“Err, do you mean like, little kids?”
The flashback to snotty noses and crying babes sent a cold shiver down my spine.
“Umm, no thanks,” I replied politely. “I’d rather stay home and study.”
The study bit was true by the way; although I didn’t expect I’d be studying again so soon after I completed my last Certificate IV course a year ago.
It was one of those left-of-field opportunities which I stumbled across on a link-to-a-link on Facebook. I saw the course outline and knew it was meant for me: Certificate IV in Community Culture. Err, what? Perhaps if it was called Community Development, I wouldn’t have to explain it all the time!
But what’s really spurred me into enthusiastic action is the project. It turns out that next year’s visit by the African Children’s Choir fits perfectly within the requirements of our project task for the course and vice-versa.
I’ve discovered project scope statements and project plans! I’m relishing budget plans and community consultations. My fellow steering committee members are holding on for dear life as I bombard them with ideas. Lots of them. (Oh, and would you mind working within my assessment task frameworks, thanks Yvonne?)
My biggest challenge is that I’m studying on my own at home. Now, if I can just stay focused…
1. I prefer classroom interaction, where a facilitator helps direct discussion around the assessment tasks and is available to clarify areas where I’m stuck. I particularly enjoy round table discussions with fellow students, especially those with years of experience in this field.
2. I get easily distracted when I’m unsupervised (read: Facebook, emails, the sunny outdoors, a load of washing, what shall I have for lunch, time for a nap).
3. Study groups are notoriously challenging to coordinate. They can also get side-tracked and turn into social gatherings rather than a focused study session (blame it on my Toastmasters habit of having a meeting agenda).
4. Vocational training assessments are way more interesting and relevant than university essays.
5. I’m a systems and procedures person, and prefer practical tasks such as operational plans, project scope statements and compiling contact databases. I therefore find reflective questions inexplicably more challenging and always leave them till the end!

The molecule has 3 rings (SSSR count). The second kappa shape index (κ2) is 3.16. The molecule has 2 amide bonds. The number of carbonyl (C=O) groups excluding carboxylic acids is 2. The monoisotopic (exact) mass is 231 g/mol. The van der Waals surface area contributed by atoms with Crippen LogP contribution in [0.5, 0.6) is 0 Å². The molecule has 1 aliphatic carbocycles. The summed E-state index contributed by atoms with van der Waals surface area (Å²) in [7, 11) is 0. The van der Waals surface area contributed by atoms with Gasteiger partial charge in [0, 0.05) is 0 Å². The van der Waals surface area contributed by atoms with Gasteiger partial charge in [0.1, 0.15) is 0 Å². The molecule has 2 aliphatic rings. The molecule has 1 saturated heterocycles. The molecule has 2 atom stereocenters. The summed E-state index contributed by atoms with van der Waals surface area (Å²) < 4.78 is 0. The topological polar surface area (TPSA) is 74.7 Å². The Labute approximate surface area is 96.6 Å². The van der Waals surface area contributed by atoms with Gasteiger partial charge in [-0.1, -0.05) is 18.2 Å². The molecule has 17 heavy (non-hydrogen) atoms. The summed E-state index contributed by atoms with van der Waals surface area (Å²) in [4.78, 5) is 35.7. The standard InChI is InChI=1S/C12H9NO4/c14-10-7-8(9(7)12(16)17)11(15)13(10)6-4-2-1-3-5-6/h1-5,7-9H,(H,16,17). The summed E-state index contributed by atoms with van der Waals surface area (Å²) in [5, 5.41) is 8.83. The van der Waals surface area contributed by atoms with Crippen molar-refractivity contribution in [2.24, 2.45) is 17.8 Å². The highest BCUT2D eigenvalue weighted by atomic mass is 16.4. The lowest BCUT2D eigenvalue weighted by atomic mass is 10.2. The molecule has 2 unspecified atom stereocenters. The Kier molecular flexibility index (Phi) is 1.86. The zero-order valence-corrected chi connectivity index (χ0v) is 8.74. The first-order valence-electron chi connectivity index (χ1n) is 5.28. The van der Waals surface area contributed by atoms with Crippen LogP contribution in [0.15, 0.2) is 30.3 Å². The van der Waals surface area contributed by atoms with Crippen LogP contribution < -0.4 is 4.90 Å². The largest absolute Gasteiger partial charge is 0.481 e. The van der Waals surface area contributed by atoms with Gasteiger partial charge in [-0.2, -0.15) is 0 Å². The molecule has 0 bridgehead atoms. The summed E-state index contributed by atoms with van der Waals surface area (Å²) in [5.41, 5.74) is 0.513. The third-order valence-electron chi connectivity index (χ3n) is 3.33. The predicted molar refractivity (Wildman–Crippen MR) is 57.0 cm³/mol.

The Babysitter Chronicles
Although I don’t see Jen and Nick regularly these days, we have a history together of fun times and mischievous exploits. I’ll be chuckling all the way to old age and hope the kids do, too.
Here are some of my fave memories:
A decent proposal
“You know how you’re not married?”
“Yes,” I replied.
“And you know how I’m not married?”
“Well, we could get married to each other.”
“That’s a great idea!” I responded, gazing lovingly into Nick’s gorgeous, brown eyes.
Parents not allowed
“What are you doing here?”
“We miss you.”
“Sorry, but you can’t come in,” I said.
“No. Parents aren't allowed,” said Jen.
“But it sounds like you’re having more fun out here,” they pleaded.
“That's because we are,” Nick confirmed.
How my life fell apart
“Why are you still in your pyjamas?” I asked, horrified, “The movie starts in half an hour!”
I frantically got the kids dressed, brushed their hair and headed out the door.
“But we haven’t had breakfast yet.”
“What…” I spluttered, “have… you… been… doing all morning?”
There’s something about babies
“Here,” said my cousin, plonking Olivia onto my lap. “Can you feed her while I hang out the washing?”
As she perched on my knee, my six-month-old niece gazed longingly at the jar of baby food in my other hand.
Right, I thought. How hard can it be to feed a baby?
Surviving the pub-irty years
“Eeeeew. Stop it! That's disgusting.”
Jen always objected to her parents’ public show of affection, even if it was only at the dinner table.
Nick, on the other hand, was an astute observer of the world around him. “Are you two tongue kissing?”
Seasons greetings to all. Enjoy the festivities, be silly and enjoy the sunny outdoors (for those in the Southern Hemisphere). And remember to stay safe!